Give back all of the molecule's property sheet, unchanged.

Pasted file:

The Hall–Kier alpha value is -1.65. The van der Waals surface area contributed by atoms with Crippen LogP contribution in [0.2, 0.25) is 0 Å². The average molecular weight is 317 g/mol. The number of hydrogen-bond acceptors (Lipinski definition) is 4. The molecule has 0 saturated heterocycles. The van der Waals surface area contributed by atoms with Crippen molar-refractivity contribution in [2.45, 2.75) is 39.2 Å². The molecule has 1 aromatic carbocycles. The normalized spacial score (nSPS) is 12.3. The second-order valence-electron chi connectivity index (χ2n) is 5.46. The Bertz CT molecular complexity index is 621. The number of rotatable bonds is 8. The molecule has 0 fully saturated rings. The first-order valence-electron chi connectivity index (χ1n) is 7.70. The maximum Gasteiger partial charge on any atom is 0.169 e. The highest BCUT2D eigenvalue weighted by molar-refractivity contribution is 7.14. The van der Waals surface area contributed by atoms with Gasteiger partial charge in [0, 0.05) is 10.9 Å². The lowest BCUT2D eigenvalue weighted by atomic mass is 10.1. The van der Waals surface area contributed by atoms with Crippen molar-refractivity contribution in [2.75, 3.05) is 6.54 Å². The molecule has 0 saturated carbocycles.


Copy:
The Hall–Kier alpha value is -1.65. The van der Waals surface area contributed by atoms with Crippen LogP contribution in [0.2, 0.25) is 0 Å². The average molecular weight is 317 g/mol. The number of hydrogen-bond acceptors (Lipinski definition) is 4. The molecule has 0 saturated heterocycles. The van der Waals surface area contributed by atoms with Crippen molar-refractivity contribution in [2.45, 2.75) is 39.2 Å². The molecule has 1 aromatic carbocycles. The normalized spacial score (nSPS) is 12.3. The second-order valence-electron chi connectivity index (χ2n) is 5.46. The Bertz CT molecular complexity index is 621. The number of rotatable bonds is 8. The molecule has 0 fully saturated rings. The first-order valence-electron chi connectivity index (χ1n) is 7.70. The maximum Gasteiger partial charge on any atom is 0.169 e. The highest BCUT2D eigenvalue weighted by molar-refractivity contribution is 7.14. The van der Waals surface area contributed by atoms with Gasteiger partial charge in [0, 0.05) is 10.9 Å². The lowest BCUT2D eigenvalue weighted by atomic mass is 10.1. The van der Waals surface area contributed by atoms with Crippen molar-refractivity contribution in [2.75, 3.05) is 6.54 Å². The molecule has 0 saturated carbocycles.